HDRB from Riceland Foods, Inc (Stuttgart, AR, USA) was ground with IKA M20 (IKA Works Inc. Wilmington, NC, USA) and passed through a 60 mesh sieve to obtain a fine homogenous powder. A food-grade yeast strain, S. cerevisiae ATCC 26603, was purchased from American Type Culture Collection (ATCC; Manassas, VA, USA). The substances for preparing yeast media (YM) agar and phosphate buffer solution (PBS) were purchased from Difco Laboratories (Detroit, MI, USA). The reagents and enzymes used for starch determination were purchased from Megazyme International Ireland, Ltd. (Bray Business Park, Bray, Co. Wicklow, Ireland). Other analytical-grade chemicals were purchased from Fisher Scientific (Pittsburgh, PA, USA) and Sigma Chemical Co. (St. Louis, MO, USA).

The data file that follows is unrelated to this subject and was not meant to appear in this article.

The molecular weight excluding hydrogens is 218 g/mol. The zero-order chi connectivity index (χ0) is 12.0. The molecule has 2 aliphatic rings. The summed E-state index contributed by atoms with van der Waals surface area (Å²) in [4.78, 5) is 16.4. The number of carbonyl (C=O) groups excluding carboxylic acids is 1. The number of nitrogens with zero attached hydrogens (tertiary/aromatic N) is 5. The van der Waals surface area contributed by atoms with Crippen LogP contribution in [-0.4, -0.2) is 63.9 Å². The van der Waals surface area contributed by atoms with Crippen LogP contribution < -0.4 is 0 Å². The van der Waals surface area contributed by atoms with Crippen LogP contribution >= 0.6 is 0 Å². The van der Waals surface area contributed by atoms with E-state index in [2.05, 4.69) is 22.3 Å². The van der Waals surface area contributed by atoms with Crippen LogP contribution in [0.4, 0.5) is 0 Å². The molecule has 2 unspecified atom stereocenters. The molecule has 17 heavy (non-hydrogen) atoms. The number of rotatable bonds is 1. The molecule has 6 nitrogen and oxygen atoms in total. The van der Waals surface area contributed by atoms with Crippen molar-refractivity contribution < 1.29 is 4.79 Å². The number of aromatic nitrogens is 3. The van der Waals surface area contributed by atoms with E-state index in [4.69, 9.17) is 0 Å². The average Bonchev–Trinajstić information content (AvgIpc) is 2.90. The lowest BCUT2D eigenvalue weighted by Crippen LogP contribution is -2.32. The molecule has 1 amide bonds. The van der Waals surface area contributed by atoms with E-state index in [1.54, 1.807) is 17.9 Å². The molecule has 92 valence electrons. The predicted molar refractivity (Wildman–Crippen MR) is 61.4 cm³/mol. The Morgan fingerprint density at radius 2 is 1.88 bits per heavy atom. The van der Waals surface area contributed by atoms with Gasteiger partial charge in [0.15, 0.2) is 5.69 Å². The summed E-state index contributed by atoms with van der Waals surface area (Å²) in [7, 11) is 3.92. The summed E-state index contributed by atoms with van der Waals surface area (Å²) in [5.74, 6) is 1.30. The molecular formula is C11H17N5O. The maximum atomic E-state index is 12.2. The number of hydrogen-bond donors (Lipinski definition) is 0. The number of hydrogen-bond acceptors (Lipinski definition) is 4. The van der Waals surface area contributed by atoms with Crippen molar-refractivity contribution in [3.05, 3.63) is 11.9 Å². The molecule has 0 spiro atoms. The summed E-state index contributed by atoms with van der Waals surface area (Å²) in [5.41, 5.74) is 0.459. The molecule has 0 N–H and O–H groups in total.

Determination of moisture content

The moisture content of HDRB was determined by drying 2 g of each sample at 104oC for 3 hr [13]. After drying, samples were covered, transferred to desiccator, cooled for 2.5 min, and weighed. Values are expressed as a mean of three determinations on dry weight basis.

Determination of protein content

The protein content of HDRB before and after heat sterilization (121oC, 30 min) was determined by the automated Kjel-Foss method 46-08 [13]. Samples were digested with Kjeldahl Digestion System 6 for 1 hr at 420 oC, and nitrogen content of the samples was determined with a KjelTech Analyzer 2000 (Tecator Co., Hoganas, Sweden). Percentage total protein content in HDRB was calculated with a conversion factor of 5.95 [14]. Values are expressed as a mean of three determinations on dry weight basis.

Determination of starch content